+

Arctic Oscillation

Figures courtesy of J. Wallace, University of Washington


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NAO: negative phase

"In Greenland, all winters are severe, yet they are not alike. The Danes have noticed that when the winter in Denmark was severe, as we perceive it, the winter in Greenland in its manner was mild, and conversely."

Hans Egede Saabyes diary (1770-78)


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NAO +: negative phase

Positive phase: Low low over N-Atlantic and strong subtropical high.

Pressure difference increase  strong westerlies

The eastern US experiences mild and wet winter conditions


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NAO -: negative phase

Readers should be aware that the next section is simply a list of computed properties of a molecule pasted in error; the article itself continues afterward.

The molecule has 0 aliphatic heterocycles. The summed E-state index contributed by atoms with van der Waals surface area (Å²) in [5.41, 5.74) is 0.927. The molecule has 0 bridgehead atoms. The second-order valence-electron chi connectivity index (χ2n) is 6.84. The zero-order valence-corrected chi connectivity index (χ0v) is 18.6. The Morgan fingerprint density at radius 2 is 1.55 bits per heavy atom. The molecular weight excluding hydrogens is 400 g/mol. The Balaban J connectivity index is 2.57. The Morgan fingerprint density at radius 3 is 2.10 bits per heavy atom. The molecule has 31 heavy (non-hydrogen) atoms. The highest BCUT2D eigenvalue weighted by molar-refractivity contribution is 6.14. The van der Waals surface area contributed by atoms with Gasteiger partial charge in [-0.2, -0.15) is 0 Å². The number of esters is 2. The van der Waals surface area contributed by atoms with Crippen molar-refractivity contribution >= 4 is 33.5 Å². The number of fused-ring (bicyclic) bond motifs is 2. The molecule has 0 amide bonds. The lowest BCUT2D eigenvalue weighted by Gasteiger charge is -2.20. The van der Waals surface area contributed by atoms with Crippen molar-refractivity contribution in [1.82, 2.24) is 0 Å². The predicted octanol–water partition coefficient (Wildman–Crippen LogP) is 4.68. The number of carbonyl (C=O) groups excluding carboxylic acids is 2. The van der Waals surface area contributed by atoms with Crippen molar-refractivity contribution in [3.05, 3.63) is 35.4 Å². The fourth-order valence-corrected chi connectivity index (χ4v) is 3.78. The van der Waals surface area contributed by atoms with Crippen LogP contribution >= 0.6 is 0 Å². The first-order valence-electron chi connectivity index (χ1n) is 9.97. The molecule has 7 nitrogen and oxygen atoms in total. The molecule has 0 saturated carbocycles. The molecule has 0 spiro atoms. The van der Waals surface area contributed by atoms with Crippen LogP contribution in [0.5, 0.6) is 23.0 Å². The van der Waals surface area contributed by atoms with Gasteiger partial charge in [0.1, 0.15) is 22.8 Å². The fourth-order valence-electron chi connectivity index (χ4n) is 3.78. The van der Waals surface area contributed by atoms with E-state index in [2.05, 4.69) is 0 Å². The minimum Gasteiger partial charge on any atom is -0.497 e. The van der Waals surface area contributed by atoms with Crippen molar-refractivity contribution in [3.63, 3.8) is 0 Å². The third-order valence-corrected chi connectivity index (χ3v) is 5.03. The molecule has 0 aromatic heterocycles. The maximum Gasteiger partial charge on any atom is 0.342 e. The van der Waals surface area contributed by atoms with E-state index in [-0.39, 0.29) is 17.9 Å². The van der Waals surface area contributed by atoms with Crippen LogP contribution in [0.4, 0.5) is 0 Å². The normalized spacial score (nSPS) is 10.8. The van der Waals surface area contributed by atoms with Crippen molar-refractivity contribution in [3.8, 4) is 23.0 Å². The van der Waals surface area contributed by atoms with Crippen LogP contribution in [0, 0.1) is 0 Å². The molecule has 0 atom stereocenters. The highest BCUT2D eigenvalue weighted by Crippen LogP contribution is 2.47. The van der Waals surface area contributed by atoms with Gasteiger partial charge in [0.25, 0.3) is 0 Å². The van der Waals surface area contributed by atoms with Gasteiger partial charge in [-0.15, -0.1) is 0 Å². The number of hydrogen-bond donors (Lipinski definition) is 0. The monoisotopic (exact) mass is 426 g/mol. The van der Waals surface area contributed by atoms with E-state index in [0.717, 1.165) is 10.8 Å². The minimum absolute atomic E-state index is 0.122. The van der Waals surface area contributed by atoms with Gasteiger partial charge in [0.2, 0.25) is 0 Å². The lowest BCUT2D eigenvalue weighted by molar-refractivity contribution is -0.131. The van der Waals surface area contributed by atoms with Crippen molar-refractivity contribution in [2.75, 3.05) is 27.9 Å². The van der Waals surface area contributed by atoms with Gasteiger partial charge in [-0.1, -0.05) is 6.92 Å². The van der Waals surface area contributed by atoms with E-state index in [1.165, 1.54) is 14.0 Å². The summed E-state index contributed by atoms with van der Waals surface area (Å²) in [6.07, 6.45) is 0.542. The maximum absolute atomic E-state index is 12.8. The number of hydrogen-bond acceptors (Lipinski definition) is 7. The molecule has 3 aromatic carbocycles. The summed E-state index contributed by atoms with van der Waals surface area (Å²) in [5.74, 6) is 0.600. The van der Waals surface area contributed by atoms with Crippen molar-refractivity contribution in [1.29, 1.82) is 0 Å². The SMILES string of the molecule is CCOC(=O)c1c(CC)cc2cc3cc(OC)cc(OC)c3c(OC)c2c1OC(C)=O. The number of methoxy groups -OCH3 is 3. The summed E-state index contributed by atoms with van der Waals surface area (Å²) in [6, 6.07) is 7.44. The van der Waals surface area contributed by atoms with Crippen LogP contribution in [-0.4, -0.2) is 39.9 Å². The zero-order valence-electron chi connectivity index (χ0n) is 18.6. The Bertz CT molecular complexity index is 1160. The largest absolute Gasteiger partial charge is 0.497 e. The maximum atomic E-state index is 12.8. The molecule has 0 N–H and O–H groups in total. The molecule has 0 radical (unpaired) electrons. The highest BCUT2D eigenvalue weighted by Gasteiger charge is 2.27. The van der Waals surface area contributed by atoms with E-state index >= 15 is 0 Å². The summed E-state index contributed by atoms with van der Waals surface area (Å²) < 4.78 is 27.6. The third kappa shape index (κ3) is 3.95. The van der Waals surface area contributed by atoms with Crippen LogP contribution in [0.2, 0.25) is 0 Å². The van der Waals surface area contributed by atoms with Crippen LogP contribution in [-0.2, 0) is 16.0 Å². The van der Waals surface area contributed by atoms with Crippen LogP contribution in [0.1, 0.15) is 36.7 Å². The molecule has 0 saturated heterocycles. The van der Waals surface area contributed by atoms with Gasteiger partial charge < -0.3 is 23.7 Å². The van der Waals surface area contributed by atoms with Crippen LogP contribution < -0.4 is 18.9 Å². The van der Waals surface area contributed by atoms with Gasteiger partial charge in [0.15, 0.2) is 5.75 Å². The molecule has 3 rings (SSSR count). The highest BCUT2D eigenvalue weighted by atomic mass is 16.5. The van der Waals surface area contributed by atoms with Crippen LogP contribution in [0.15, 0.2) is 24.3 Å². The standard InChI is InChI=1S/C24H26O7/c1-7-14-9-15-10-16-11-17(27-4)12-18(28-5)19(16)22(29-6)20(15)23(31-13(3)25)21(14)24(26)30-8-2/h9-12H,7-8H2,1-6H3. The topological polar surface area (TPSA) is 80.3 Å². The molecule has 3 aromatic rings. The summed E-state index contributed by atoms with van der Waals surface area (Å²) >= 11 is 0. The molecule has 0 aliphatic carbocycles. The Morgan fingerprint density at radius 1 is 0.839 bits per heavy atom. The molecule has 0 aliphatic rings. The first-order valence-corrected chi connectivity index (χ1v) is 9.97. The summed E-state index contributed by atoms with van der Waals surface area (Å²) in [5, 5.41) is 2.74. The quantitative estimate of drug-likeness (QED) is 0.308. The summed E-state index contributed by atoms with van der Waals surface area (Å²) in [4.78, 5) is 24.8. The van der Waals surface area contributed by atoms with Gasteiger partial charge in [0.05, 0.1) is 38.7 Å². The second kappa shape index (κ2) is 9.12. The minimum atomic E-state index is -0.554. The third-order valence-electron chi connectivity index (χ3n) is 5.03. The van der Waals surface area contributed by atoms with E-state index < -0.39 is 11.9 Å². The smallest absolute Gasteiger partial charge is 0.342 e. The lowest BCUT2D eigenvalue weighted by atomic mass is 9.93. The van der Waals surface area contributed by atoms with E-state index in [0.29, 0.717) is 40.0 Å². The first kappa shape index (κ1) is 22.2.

The negative NAO index phase shows a weak subtropical high and a weak Icelandic low

The reduced pressure gradient results in fewer and weaker winter storms crossing on a more west-east pathway

Moist air in Mediterranean, cold air to N-Europe. The US east coast snowy weather conditions.


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NAO Index: negative phase


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NAO phase implications: negative phase

The trend in the NAO accounts for several remarkable changes recently in the climate and weather over the middle and high latitudes of the Northern Hemisphere, as well as in marine and terrestrial ecosystems:

Strengthened subpolar westerlies from the surface to the lower stratosphere (Thompson et al. 1999).